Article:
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Concept of Core Earnings
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Concept of Core Earnings

The concept of core earnings is the actual earnings earned by the company’s core business. Many times, the earnings or profits reported in the income statement are affected by items not related to the core business of the company.

Note that we are not talking about misleading income statement, nor are we saying that the income statement is wrongly presented. The treatment adopted by companies in preparation of their income statement is in accordance with the accounting standards (unless of course the financial statements have been “qualified” by the auditor expressing that the financial statements are NOT true and fair).

What we are doing is simply trying to measure the core earnings of the company by stripping off the income and expenses which are not related to the business operations of the company.

Using TexCycle’s example, Table 4 shows our calculation of TexCycle’s core earnings. The line items are derived from Note 8 of TexCycle’s Notes to the Accounts presented in page 89 and 90.

Table 4: Calculation of TexCycle’s Core Earnings (in RM)
2015 2016
Reported Net Profit 7,373,632 15,176,682
Allowance for doubtful debts 582,613 952,684
Bad debts written off 70,022
Changes in fair value of unit trust (165,146) 30,415
Property, plant & equipment written off 23,080 61,489
Unrealized loss/(gain) on foreign exchange (27,857) 289
Gain arising from fair value of investment property (6,229,300)
Allowance for doubtful debts no longer required (479,536) (208,933)
Gain on investment in unit trusts (128,172) (175,958)
Interest income from short-term deposits (25,181) (48,889)
Gain arising from disposal of property, plant & equipment (125,000) (1,000)
Provision for litigation costs no longer required (31,250)
Gain arising from insurance claim on loss of property, plant & equipment (750) (8,300)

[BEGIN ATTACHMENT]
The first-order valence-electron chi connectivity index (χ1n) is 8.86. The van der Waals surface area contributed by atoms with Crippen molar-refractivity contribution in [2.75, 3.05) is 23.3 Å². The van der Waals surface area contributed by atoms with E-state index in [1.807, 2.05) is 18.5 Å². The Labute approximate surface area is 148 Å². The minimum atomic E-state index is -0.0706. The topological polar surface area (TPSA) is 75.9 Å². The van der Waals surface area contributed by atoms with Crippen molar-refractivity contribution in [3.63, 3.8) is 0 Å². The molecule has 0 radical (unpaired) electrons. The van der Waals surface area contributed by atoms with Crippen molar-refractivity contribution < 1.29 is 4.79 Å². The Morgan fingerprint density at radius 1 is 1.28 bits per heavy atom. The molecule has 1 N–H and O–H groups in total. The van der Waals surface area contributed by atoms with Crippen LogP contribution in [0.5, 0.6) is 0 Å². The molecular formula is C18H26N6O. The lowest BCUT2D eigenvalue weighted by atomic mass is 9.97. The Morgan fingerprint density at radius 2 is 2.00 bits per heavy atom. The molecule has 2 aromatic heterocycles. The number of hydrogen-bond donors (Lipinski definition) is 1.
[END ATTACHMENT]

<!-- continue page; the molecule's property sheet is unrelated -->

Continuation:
Realized gain on foreign exchange (13,605) (345)
Legal compensation received (40,062)
Core earnings 6,942,766 9,618,856

How are the adjustments made? For instance, in the income statement, TexCycle recognised RM952,684 as expense in the financial year 2016 for allowance for doubtful debts. To adjust back this item, we “add” back the allowance for doubtful debts to derive 2016’s core earnings.

In short, to derive core earnings, non-core expenses that have been deducted as expenses in the income statement will be added back, and non-core earnings that have been recognised as income in the income statement will be deducted.

On core-earnings basis, TexCycle reported an increase in core earnings from RM6,942,766 in financial year 2015 to RM9,618,856 in financial year 2016.

One of the major items that resulted in the difference between the reported net profit and the core earnings in financial year 2016 is the gain arising from revaluation of property, which amounted to RM6,229,300.

Even after eliminating the non-core earnings items, one can still conclude that TexCycle’s growth coming from its core operations is still strong.

In some cases, the non-core items are well presented in the income statement itself. Take the case of Mieco Chipboard Bhd (“Mieco”). Table 5 is an extract from Mieco’s Statements of Profit or Loss from the company’s 2016 annual report.

Table 5: Extract from Mieco’s 2016 Statement of Profit or Loss
(in RM ‘000) 2015 2016
Revenue 354,988 324,096
Net profit for the financial year 18,643 82,678
Adjustments to derive core profit:  
Impairment of property, plant & equipment (a) 7,809
Gain on disposal of subsidiary (b) (35,000)
Write back of impairment of property, plant & equipment (c) (28,134)
Tax credit (d) (10,159)
Core profit 18,643 17,194

In next posting, we will take a look at how to determine which income and expense items to adjust in order to derive core earnings

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